At last, the sun reached its height, and the workers paused for the noon meal. Jesus followed Joseph to a place where a vendor was selling fish, caught that night from the Mediterranean, which was closer to the west than the Sea of Galilee was to the east.
“Four mina?” Joseph repeated. “The price was two for two yesterday.”
“I know,” the vendor said. “Then I realised my price was outdated. First I’ve got to pay the fishermen. Then I’ve got to pay the Romans for the privilege of using their roads and protecting me from barbarians.” Here he winked ironically. “Finally, there’s Herod’s new tax to pay for the construction of the very city which you are building. I assure you, there’s very humble net profits left over for me.”
Joseph nodded and sighed. “Bless the Lord, O my soul; and all within me, bless His Holy Name.” He handed the vendor the coins, and Jesus selected two roast fish. They sat to eat them with the bread and figs Mary had packed for them, among a circle of other Hebrew laborers.
“Want some garum sauce?” one of their coworkers said, holding up a jar.
“It’s Roman,” said Joseph; “no thank you.”
The other worker laughed. “It’s fish, mate, not pork, it’s kosher!”
Joseph shrugged. “It’s Roman.”
“Brother, look around you. There’s a public bathhouse down that road, a theater down that one, and a temple to Jupiter over there. We’re in Rome!”
Joseph frowned. “Don’t say that.”
Jesus leaned over to the pitcher of garam and wrinkled his nose. “It smells funny, no thank you.”
The other worker laughed good naturedly and rustled Jesus’ hair. “I like your son, Joseph. And he’s a good worker too. He’s got a bright future ahead of him.”
After having eaten, the Hebrew workforce settled down for their usual early afternoon nap. About a half hour later, they were back at work.
As the sun approached the horizon, the workforce was given their wages and released for the day. Joseph and Jesus went with their fellow Nazarians to the east gate, where they found Mary waiting for them. The family and caravan reached Nazareth just as the western sky glowed warm. Mary prepared dinner, which they ate with a little wine, Joseph led them in prayer, and they sat down to eat.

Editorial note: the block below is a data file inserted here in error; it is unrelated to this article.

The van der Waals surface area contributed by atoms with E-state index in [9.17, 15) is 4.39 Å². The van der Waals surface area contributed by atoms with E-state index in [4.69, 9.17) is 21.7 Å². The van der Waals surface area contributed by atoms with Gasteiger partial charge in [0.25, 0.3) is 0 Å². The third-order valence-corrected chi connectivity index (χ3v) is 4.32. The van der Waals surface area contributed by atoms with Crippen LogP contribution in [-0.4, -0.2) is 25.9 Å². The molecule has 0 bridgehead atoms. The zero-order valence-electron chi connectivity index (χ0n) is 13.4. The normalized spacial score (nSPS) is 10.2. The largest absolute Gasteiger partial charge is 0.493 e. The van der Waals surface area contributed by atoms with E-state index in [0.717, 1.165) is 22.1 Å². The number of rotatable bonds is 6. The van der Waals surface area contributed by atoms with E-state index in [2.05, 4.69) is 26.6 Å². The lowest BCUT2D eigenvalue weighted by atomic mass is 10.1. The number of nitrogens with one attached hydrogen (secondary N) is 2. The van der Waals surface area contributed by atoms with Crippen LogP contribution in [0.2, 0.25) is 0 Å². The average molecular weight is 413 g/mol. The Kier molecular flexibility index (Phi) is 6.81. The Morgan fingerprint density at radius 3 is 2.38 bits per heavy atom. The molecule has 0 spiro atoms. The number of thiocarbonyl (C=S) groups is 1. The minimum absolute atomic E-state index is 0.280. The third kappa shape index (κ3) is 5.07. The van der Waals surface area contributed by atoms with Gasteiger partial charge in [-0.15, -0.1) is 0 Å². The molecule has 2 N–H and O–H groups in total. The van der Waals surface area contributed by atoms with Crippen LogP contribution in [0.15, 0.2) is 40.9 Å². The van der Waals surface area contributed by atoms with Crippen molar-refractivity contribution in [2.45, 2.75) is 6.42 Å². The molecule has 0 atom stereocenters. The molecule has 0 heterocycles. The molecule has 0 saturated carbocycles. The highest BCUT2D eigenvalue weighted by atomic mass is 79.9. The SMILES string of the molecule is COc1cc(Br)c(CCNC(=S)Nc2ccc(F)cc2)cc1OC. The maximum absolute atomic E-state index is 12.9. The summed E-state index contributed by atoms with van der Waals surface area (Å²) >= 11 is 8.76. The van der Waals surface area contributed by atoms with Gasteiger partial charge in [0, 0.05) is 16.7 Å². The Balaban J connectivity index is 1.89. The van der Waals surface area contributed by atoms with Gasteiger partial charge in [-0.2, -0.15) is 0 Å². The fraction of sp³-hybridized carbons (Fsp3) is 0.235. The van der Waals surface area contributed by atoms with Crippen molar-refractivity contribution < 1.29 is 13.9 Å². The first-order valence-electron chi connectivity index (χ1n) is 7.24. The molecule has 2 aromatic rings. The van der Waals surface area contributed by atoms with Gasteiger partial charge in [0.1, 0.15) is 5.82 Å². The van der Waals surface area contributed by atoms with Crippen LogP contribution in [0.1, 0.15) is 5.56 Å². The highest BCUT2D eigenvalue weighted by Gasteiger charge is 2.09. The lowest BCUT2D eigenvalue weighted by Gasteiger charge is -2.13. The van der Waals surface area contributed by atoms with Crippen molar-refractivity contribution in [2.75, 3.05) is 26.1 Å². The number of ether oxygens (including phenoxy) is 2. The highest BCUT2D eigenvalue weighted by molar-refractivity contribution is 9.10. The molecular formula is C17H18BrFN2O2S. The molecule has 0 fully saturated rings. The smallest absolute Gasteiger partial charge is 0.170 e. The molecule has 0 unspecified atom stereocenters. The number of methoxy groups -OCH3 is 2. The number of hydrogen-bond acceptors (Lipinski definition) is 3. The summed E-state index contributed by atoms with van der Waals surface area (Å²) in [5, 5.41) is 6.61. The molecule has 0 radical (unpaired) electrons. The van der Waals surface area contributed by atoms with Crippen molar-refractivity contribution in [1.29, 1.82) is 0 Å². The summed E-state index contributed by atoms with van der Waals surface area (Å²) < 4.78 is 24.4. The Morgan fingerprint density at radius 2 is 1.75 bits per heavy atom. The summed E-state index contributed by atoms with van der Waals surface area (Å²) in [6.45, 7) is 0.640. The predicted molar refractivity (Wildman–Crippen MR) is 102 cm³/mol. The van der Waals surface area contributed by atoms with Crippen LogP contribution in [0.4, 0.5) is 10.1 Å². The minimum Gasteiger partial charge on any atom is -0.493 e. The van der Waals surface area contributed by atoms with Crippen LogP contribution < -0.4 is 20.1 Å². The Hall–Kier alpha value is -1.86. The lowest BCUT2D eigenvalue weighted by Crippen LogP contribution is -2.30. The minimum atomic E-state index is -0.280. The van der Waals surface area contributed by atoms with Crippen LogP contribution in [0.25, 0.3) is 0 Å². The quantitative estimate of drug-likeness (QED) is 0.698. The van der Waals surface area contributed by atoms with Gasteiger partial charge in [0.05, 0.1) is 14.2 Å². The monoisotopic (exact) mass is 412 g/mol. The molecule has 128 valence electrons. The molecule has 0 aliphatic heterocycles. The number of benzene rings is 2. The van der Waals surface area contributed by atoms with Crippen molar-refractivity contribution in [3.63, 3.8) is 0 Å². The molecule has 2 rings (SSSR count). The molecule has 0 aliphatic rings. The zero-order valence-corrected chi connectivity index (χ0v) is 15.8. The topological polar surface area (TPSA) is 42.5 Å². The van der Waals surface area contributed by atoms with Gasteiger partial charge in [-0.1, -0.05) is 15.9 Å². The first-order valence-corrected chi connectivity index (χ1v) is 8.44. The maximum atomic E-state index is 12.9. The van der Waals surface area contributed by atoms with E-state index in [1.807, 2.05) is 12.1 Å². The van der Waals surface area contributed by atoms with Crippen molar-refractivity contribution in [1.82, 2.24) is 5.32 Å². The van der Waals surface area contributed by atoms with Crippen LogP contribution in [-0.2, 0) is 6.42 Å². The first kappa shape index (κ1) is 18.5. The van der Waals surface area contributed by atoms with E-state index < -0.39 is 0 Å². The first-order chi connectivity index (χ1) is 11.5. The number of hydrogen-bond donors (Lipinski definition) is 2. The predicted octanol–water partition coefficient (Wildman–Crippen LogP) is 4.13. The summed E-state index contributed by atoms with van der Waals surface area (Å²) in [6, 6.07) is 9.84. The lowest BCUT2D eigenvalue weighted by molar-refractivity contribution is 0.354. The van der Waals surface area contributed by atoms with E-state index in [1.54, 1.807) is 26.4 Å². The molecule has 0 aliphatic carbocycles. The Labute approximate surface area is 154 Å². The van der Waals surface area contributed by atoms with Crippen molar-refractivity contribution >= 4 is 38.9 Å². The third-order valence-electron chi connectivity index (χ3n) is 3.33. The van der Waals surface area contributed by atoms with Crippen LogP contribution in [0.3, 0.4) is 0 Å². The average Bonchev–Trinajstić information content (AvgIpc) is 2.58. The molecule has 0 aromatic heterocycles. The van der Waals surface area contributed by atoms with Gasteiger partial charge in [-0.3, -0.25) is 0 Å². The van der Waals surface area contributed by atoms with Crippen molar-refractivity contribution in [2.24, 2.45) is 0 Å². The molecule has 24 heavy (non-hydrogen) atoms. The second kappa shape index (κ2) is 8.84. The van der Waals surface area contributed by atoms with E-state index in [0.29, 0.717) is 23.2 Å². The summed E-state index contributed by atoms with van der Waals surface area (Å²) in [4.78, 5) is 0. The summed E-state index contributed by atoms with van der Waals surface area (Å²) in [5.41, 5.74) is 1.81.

“What kind of bread did grandma trade you?”
“Olive,” Mary said, showing him the loaf wrapped in cloth. She ripped off pieces for herself, her husband, and son. Jesus smiled with delight as he took his.
“Are you excited to head out with us to Jerusalem for Passover tomorrow?” Joseph asked.
“Mhm!” The boy finished chewing and swallowing a bite of bread before answering. “I can’t wait to see John again. I love playing and talking with him. And I’m most looking forward to talking to the priests about Scripture.”
Joseph shared an amused glance with Mary. “Jesus, the priests will help us offer the sacrifice, but they’re going to be busy doing that for thousands of people. They won’t have time to discuss scripture with us.”
Jesus shrugged his shoulders innocently. “They might.”
It was a little cooler tonight, so the family slept inside. Joseph again led them in nightly prayer: “Praised are You, Adonai, our God, Ruler of the universe, who closes my eyes in sleep, my eyelids in slumber May it be Your will, Adonai, My God and the God of my ancestors, to lie me down in peace and then to raise me up in peace. Let no disturbing thoughts upset me, no evil dreams nor troubling fantasies. May my bed be complete and whole in Your sight. Grant me light so that I do not sleep the sleep of death, for it is You who illumines and enlightens. Praised are You, Adonai, whose majesty gives light to the universe.”
“Goodnight, mom, goodnight dad,” Jesus said. “I love you.”
 To the best of my knowledge, Jesus appears to have been born around 5 BC.
 Proverbs, 31:15. “She rises while it is yet night, and gives food to her household.”
 Numbers, 15:37, Deuteronomy, 22:12. https://www.learnreligions.com/tzitzit-and-tallit-2076788. https://slife.org/list-of-jewish-prayers-and-blessings/.
 https://www.mmlearn.org/hubfs/docs/JudaismPrayers.pdf Deuteronomy, 6:4-9
 The same Varus who would later lose three legions in a German ambush in the Teutoburg Forest.
 Josephus, 18:27
 https://itsgila.com/highlightssepphoris.htm Zippori, later Sepphoris, is traditionally held to be the hometown of Joachim and Anna. I considered writing a scene in which Joseph and Jesus visit them for lunch, their grandparents and parents-in-law respectively, and would have loved to do so, but decided not to in the interest of length.
 The word “Siesta” comes from Latin Sexta, meaning six, referring to the sixth hour of the day. The heat of midday and eating lunch naturally contribute to drowsiness. I believe there is a good chance that mad-day post lunch naps would have been practiced in this region and time.
 John the Baptist and his parents, Zecheriah and Elizabeth, most likely lived in a town right outside Jerusalem, called Ein Karem, or perhaps Hebron further to the south. They would likely have gone to Jerusalem for Passover as well, so Jesus and John could look forward to spending time together.